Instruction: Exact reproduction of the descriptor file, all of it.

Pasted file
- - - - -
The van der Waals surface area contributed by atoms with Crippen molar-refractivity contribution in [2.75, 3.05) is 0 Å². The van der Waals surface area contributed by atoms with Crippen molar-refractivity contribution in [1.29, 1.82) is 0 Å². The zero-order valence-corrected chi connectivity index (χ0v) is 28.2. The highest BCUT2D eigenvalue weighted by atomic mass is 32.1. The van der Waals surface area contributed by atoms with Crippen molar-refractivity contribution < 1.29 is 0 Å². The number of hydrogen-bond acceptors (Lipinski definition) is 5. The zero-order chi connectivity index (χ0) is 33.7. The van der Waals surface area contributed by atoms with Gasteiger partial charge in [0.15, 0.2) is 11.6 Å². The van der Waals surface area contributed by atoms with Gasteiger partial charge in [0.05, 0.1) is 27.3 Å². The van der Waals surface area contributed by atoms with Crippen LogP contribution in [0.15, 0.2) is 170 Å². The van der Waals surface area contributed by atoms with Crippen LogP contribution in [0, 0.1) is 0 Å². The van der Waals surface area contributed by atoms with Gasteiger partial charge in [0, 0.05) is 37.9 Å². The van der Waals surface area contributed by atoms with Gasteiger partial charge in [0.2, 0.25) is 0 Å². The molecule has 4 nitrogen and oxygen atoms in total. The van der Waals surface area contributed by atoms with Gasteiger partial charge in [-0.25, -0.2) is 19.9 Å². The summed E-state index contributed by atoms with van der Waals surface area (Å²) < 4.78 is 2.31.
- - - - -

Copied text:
The van der Waals surface area contributed by atoms with Crippen molar-refractivity contribution in [2.75, 3.05) is 0 Å². The van der Waals surface area contributed by atoms with Crippen molar-refractivity contribution in [1.29, 1.82) is 0 Å². The zero-order valence-corrected chi connectivity index (χ0v) is 28.2. The highest BCUT2D eigenvalue weighted by atomic mass is 32.1. The van der Waals surface area contributed by atoms with Crippen molar-refractivity contribution < 1.29 is 0 Å². The number of hydrogen-bond acceptors (Lipinski definition) is 5. The zero-order chi connectivity index (χ0) is 33.7. The van der Waals surface area contributed by atoms with Gasteiger partial charge in [0.15, 0.2) is 11.6 Å². The van der Waals surface area contributed by atoms with Gasteiger partial charge in [0.05, 0.1) is 27.3 Å². The van der Waals surface area contributed by atoms with Crippen LogP contribution in [0.15, 0.2) is 170 Å². The van der Waals surface area contributed by atoms with Crippen LogP contribution in [0, 0.1) is 0 Å². The van der Waals surface area contributed by atoms with Gasteiger partial charge in [0, 0.05) is 37.9 Å². The van der Waals surface area contributed by atoms with Gasteiger partial charge in [0.2, 0.25) is 0 Å². The molecule has 4 nitrogen and oxygen atoms in total. The van der Waals surface area contributed by atoms with Gasteiger partial charge in [-0.25, -0.2) is 19.9 Å². The summed E-state index contributed by atoms with van der Waals surface area (Å²) < 4.78 is 2.31.